customers-2-8-18.pngCustomer experience in banking used to be about simply offering the best digital banking experience. But today, customer experience (CX) is a competitive battleground. Consumers aren’t just comparing their experience at your bank to other financial institutions, but to successful online retailers like Amazon and Zappos, as well.

Fortunately, building a differentiated customer experience is well within the reach of traditional banks and contrary to popular belief, getting there doesn’t require a major overhaul to existing processes, or even waiting until the entire digital or CX strategy is mapped out. It just requires bank leaders to rewrite one rule: Instead of waiting for customers to come to you for self-service, go to them with proactive service.

Improving customer experience in banking means making engagement proactive and personal.

A great customer experience can mean different things to different people, but there’s one common thread: ease. Ask your customers to name the most important thing you can do to win their loyalty, and you’ll probably hear, “make it easy for me” as the most common answer.

While simple in concept, this is at odds with how most companies serve their customers. If you take a look at your bank’s current CX model, chances are you’ll find it relies heavily on self-service and one-to-many messages. Mobile apps, customer portals, community forums and chatbots are great tools for customers seeking answers, but customers still have to do the work in reaching out to the bank and asking the right questions. Even then, customers have to sort through tons of information to find content that’s relevant to them.

As easy experiences become a baseline expectation for customer loyalty, companies must make the switch to guiding customers with proactive CX. Unlike self-service, proactive service takes the weight off of customers by eliminating the need to search for answers. Instead, it predicts the information that customers will need based on where they are in their journey. Then, it delivers this content as personalized experiences, directing customers to the information they need before they have to ask.

The content for a better banking customer experience is there—it just needs the right timing.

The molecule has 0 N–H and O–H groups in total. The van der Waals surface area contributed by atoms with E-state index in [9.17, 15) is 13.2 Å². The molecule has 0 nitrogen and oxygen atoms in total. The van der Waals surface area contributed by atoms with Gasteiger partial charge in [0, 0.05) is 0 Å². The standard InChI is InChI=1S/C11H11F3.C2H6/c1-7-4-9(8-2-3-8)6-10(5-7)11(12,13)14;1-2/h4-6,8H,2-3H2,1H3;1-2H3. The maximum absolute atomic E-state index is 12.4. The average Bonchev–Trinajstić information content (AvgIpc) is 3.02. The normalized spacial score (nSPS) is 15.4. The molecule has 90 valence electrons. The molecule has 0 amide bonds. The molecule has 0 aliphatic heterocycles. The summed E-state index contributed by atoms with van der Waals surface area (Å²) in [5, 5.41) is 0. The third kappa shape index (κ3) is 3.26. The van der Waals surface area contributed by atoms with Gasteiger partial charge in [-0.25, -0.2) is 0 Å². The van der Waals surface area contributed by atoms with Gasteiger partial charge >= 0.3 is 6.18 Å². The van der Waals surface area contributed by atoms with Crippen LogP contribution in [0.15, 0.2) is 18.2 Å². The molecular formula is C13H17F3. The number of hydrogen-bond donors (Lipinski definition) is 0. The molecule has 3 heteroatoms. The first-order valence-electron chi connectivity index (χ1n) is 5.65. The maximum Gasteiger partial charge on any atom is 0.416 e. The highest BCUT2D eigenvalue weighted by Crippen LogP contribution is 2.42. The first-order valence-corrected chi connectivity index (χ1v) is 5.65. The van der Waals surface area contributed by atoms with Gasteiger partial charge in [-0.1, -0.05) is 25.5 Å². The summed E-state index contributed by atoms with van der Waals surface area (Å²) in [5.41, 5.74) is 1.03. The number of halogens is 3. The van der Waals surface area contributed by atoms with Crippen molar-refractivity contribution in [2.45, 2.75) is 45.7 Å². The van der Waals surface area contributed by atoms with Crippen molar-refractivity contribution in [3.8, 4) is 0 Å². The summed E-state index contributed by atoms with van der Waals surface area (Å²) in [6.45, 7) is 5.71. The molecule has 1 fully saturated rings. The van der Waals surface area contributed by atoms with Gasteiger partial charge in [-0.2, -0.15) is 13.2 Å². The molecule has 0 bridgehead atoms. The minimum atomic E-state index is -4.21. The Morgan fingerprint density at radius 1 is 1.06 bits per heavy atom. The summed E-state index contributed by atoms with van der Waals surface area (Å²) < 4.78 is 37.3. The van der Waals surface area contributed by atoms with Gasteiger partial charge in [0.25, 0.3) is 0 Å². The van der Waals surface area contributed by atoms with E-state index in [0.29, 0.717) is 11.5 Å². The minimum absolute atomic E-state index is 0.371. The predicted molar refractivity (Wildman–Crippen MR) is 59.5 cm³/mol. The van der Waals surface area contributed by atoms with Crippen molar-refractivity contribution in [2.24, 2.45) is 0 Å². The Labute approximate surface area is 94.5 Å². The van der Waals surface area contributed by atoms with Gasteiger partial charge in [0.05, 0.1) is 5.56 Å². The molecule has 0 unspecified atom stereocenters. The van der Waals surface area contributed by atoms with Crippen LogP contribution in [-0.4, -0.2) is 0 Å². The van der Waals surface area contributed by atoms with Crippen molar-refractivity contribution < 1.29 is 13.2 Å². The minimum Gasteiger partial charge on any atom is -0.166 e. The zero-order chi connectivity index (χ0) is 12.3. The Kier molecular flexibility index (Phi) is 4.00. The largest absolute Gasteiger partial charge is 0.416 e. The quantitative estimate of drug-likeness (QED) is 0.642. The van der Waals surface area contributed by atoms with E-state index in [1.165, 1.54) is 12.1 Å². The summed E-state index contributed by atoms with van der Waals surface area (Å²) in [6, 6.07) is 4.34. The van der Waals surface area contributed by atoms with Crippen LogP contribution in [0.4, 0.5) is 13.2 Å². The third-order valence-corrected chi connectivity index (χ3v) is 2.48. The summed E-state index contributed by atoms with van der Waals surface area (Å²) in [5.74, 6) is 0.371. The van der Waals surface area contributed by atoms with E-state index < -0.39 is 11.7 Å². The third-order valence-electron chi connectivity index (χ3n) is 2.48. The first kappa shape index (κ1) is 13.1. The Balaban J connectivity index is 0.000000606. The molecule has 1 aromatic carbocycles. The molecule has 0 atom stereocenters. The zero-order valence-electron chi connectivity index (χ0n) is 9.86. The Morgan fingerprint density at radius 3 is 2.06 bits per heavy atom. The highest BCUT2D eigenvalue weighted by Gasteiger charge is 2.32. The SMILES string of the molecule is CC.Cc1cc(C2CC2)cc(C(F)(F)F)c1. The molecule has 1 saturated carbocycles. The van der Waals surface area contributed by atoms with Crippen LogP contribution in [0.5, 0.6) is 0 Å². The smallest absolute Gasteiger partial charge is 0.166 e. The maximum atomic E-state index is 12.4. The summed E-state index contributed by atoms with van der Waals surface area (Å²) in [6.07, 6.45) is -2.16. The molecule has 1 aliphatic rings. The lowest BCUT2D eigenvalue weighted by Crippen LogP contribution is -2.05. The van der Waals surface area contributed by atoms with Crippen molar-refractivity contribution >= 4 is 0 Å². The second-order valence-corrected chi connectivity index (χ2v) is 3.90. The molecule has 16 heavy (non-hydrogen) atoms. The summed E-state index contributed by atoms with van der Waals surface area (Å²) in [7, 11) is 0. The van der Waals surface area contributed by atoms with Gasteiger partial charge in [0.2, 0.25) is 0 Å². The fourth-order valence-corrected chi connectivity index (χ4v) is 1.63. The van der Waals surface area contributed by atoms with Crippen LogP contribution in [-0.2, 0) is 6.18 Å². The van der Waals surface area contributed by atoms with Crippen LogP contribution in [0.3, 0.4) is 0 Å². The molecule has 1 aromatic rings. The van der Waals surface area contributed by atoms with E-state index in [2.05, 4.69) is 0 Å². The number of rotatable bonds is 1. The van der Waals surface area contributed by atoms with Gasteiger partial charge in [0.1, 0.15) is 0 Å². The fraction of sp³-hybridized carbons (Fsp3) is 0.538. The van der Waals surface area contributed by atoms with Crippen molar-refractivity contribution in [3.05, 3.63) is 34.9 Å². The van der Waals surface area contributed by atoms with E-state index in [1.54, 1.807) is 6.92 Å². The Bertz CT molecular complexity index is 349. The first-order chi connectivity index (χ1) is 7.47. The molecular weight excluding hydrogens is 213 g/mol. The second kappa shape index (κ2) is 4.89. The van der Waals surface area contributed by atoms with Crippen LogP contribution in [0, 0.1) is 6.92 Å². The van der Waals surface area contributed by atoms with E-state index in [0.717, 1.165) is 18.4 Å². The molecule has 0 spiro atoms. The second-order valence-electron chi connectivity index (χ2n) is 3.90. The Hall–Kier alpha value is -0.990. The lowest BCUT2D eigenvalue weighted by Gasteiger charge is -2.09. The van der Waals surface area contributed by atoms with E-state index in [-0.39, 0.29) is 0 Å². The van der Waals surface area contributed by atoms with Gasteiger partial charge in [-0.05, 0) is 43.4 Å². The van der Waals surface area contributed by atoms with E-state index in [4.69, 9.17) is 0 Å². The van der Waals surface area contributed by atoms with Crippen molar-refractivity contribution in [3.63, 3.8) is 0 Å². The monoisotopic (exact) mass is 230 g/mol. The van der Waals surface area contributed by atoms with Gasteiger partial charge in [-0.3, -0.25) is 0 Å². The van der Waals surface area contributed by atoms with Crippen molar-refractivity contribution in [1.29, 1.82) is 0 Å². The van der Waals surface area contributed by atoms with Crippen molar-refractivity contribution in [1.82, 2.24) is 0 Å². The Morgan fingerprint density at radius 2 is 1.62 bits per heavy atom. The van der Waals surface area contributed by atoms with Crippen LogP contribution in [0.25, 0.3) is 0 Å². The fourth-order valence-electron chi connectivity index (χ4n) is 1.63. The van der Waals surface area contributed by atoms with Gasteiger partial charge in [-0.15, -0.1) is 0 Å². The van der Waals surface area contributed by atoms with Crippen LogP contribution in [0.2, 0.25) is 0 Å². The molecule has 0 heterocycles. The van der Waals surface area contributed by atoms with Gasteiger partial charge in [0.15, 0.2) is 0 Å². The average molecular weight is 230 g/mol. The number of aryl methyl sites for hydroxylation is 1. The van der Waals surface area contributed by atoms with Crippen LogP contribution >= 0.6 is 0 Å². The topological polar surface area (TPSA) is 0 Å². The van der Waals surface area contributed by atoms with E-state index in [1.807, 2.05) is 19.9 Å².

So where should banks start? The best way to begin is to identify the moments in the customer lifecycle that are causing the most friction. This can be accomplished by looking at call logs, the bank’s more popular web pages, common chatbot questions and FAQs. (Relay has provided a step-by-step guide on how businesses can do this well.)

Map out these interactions and reduce any unnecessary complications. Then, guide customers through each step by delivering the right content at the right time, with the right context. By focusing on problems that are common to all users, your bank can automate proactive, individualized service that empowers customers.

As an example, $152 billion asset Citizens Financial Group, headquartered in Providence, Rhode Island, struggled with high drop-off rates in its student loan application process. The forms required a lot of back-and-forth to collect necessary information from each applicant, creating a negative customer experience. Citizens needed to improve its student loan application pull-through with automated and proactive mobile messages that knew where customers were in the application process. An automated process that delivers relevant information and proactive, timely reminders has resulted in a 10 percent increase in loan completions, and the process is now 40 percent faster.

The process for home equity lines of credit (HELOC) is another area where banks could improve the experience. Customers are often stumped during the application process, which can lead to costly outbound calls to the customer to help them through. Once approved, customers usually have a number of questions: What are the benefits? What can I use the line of credit for? How do I draw down? As a result, lines of credit are underutilized. Instead of relying on the customer to seek out these answers, banks can educate and engage customers at every stage in the process.

The banking experience can’t abandon self-service—but proactive service will preempt it.

In order to succeed in this new era of heightened CX expectations, banks need to invest in channels that enable relevant, personalized and proactive engagement with customers. By making it easy for customers to get exactly what they need through their preferred channels, your bank could be one that customers are eager to use.

Brie Tascione